Tag Archives: Teens

The Evolution of Clothes

Periodically, I check into my Google Reader and read posts from different bloggers, for entertainment and to keep abreast of news, trends and opinion. My friend and college, Linda Hoye, wrote a post on her evolution of clothes, which triggered a whole host of ideas in my head…One of which was what my kids wear, how they dress, particularly Holden.

What has become a trend among the young men of the hip hop generation, emulating the prison population (no belts or shoestrings to ward off suicide or murder by hanging, use as a weapon, or to advertise easy “access” for other inmates…that’s all I’m going to say…), is the wearing pants and shorts below the butt crack—sometimes below the butt, sometimes belted around the thighs (and when I see young guys struggling to walk dressed like, well, yes, I stop and watch. I want to pull the chair out of the back of my van, sit in it and eat popcorn.) Fascinating and entertaining. And utterly stupid.

Holden doesn’t wear his pants that low, however his pants are rarely above his butt crack. Even with a belt. His friends dress the same and, sad to say, I can tell who these young gentlemen are by glancing at the boxers in plain view. Not an intimacy I’m comfortable with.

Holden went out again last night with his jeans barely covering his rear. They weren’t sagging. A belt wouldn’t have helped. They just didn’t fit. He has outgrown them. Those jeans made it into the laundry this morning. You know, sometimes in the process of doing the laundry things just have a way of disappearing, like t-shirts with less-than-desirable slogans and non-fitting jeans, pants and shorts…



Filed under Multicultural Families, Parenting, The International Mom

He is 16, Going on 17…

Believe it or not, this birthday has me rather emotional.

Holden turning sixteen was…ummmm…tough. He was going to acquire his driver’s license (check), possibly becoming part of teen accident statistics within six months of receiving his license (check), and become even more independent because of the responsibility of driving (check, check).

So, here we are a year later. Part of me beams with quiet pride and another part of me wants to cry. Perhaps it’s because Holden now needs to shave on a regular basis (his man-stubble hurts when I kiss him). Maybe it’s due to the fact that he is making final visits to the colleges and universities on his list, preparing to leave in over a year (I put his graduation date on our calendar last week). Or, it might be that I feel I’m not needed as much as I once was.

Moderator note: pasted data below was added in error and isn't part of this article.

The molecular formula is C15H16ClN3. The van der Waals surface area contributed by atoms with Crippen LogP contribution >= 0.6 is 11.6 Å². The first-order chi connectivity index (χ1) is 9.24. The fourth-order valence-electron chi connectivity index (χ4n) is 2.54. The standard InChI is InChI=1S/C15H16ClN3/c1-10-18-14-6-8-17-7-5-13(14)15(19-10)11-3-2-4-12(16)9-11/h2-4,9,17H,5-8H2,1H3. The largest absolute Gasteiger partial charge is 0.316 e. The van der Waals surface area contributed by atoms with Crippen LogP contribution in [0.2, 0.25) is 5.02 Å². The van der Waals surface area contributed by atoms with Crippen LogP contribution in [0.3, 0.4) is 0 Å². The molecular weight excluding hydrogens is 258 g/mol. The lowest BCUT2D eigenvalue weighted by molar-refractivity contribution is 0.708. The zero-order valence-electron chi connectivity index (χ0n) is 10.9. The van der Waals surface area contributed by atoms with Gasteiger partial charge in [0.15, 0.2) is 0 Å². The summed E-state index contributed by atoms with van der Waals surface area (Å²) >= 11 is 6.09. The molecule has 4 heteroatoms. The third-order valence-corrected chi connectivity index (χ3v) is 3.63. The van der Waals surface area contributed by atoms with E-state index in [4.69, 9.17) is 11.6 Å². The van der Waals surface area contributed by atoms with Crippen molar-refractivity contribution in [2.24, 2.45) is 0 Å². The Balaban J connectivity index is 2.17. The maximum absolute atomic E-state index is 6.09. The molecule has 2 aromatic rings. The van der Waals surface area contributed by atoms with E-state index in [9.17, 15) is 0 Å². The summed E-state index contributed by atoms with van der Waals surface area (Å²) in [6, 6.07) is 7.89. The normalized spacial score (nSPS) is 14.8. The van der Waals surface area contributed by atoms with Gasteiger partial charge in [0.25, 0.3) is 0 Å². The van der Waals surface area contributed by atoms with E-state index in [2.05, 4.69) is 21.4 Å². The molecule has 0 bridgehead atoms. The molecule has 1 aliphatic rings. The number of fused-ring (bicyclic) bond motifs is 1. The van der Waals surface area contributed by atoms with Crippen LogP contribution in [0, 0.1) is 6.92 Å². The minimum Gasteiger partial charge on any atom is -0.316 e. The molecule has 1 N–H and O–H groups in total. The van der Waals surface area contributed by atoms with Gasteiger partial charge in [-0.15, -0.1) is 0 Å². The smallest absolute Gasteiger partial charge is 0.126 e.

But if I pay attention I see that I really am needed and although different, it’s just as wonderful. (The picture is courtesy of Josi…)


Filed under Multicultural Families, The International Mom

Judging a Book by its Cover

“That’s the White cul-de-sac,” he said, pointing left as we drove further into his middle-class neighborhood.

“What do you mean by that? What about the rest of the neighborhood?” I said.

“Only Whites live there. The rest of the neighborhood is mixed,” said Holden’s close friend, who is a Black teen.

“How do you feel about that?”

“Well, when I walk past the cu-de-sac to go play basketball they go into their houses. Every time! They’re so obvious. It’s pretty funny,” said Holden’s friend.

I didn’t find it funny. Only alarming and sad.

The boys cracked some jokes as we pulled into the driveway to drop off the friend, my happiness about spending a short time in the company of two wonderful boys had been diminished by cold hard facts.

As we left I asked Holden if he truly ever considered what his friend felt, what he lived with—the prejudice because of the color of his skin. He grew quiet and then responded that he hadn’t. Of course, Holden knew I was launching into a teachable moment. I went on to explain that his brother and sisters deal with this every day and always will. They are so young that they don’t fully understand the veiled prejudice they are experiencing, but as they grow older they will see it for what it is. People “judge a book by its cover.” 

To some extent, we are all guilty of it.

“That sucks, Mom,” he said.

I so agree with his admission. Discussions about race, racism and prejudice need to happen early and often. Take advantage of teachable moments.


Filed under Adoptive Mom's Perspective, Advocacy, The International Mom